March 22, 2018
Ross Tracey is the Managing Director at Dayforce Europe. He is responsible for Dayforce operations in Europe, including services and customer support.
Politics may be local – but for companies operating on an international scale, looking at the big picture is critical.
Companies operating across borders today are dealing with elevated levels of regulatory complexity. In the U.K., companies active within the EU must deal with uncertainty from the Brexit negotiations.
But even beyond Europe, uncertainty rules the day: in the United States, significant tax reform is being matched by strict immigration enforcement on the federal level, while on the state level a push for a $15 minimum wage gains significant traction.
In Canada, provincial governments push labor and scheduling reform, and the federal government is making pay equity and gender parity a legislative priority.
Through it all, workers’ expectations of their employers are increasing – they expect their employer to be able to cater to their individual needs with an integrated employee experience. Leading organizations are realizing that to both meet employee expectations and scale globally, they need to invest in technology. Outdated solutions, poor user experience, and disparate systems are obstacles in the changing world of work.
Given the new wave of technology in the workplace, an increasingly connected world, and consistently shifting employee expectations of employers, for companies looking to recruit and retain the best and most productive workers, what is to be done? Here are four things global businesses require to stay competitive.
Businesses recognize that they need a workforce that is engaged, skilled and flexible enough to meet their business needs. This need is amplified for those that operate across borders.
We expect that HR will continue its transformation from an administrative to a core strategic function – not only occupying a space in the c-suite, but perhaps even leading it..
This will not only ensure that businesses place their talent at the center of their thinking – it also ensures greater integration between HR and the business, as HR leaders and other business leaders understand how HR contributes to and enables smooth company operations and greater business success.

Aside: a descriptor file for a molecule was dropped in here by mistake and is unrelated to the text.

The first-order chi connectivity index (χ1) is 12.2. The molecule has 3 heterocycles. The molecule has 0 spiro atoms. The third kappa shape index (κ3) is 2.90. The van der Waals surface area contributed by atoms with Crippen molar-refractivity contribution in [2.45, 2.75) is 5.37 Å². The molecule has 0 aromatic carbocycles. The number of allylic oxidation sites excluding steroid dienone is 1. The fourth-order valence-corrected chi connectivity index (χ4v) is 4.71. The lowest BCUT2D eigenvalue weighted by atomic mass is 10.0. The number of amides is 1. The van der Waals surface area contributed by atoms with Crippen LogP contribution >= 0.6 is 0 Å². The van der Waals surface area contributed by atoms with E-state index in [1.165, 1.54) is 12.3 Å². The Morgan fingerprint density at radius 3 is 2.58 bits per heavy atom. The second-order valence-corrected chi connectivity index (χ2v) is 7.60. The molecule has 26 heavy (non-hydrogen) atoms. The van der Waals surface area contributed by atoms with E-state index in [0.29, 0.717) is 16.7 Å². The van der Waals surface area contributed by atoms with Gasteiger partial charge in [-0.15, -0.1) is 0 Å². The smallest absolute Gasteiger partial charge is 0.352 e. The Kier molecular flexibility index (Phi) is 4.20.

Although every country will offer a different pool of talented workers, two constants will remain: the need to remain in compliance with labor regulations, and the need to recruit, and retain, the most talented and productive workers.
From both a cultural and a regulatory perspective, the need to ensure gender pay equity is increasing. This need is mounting across the world – and for businesses in the U.K., reporting on your gender pay gap is already a legal requirement.
In light of these requirements, a solution that can help you track – and reduce – your pay gap is crucial.
Companies across the world are also looking to correct unconscious bias in their hiring processes, to increase the diversity of their talent pool. One way they are doing this is through investment in artificial intelligence: by integrating AI technology into the recruiting and hiring process (for example, to screen resumes), gender, ethnic and other biases can be taken out of the equation, allowing the hiring process to focus on what really matters.
Organizations are also reworking job descriptions, eliminating any potentially exclusionary language, to ensure that their hiring process is as open and inclusive as possible, allowing no biases to stand in the way of finding the absolute best fit for their talent needs.
Finally, organizations are investing in their employees. Ceridian’s 2017 Pulse of Talent survey found that high performers listed learning opportunities as extremely or somewhat important to staying in their jobs. By investing in employees’ skills, organizations can future-proof their employees, allowing them to stay at the cutting edge of their fields – and increasing the likelihood that they will stay at their jobs, reducing turnover and increasing productivity.
While big data offers bigger opportunities to understand and engage your workforce, much of the data HR departments handle is highly private and confidential – and in most countries, this privacy is protected by law.
Businesses operating at a global scale also operate within a global threat environment. Additionally, the necessity to remain in compliance with region- and country-specific rules and regulations adds another layer of complexity to HR data.
A cobbled-together solution with greater integration and maintenance complexity has the potential to present greater risk.
Human capital management (HCM) solutions can and must go global. In a world of increasing interconnectivity, an HCM solution constrained by borders is behind the times and unable to serve today’s global, mobile workforces.
Today’s employees can – and expect to be able to – work remotely from virtually anywhere. HCM must adapt, adopting a cloud, mobile-first approach, prioritizing user experience and treating the employee like a valued customer. The user experience must be seamless and frictionless.
Today’s HR teams must also be prepared to deal with the elevated complexity presented by global compliance. A strong HCM partner can help companies reduce regulatory friction, minimize administrative overhead, reduce risk and allow HR managers to concentrate on engaging their workforce.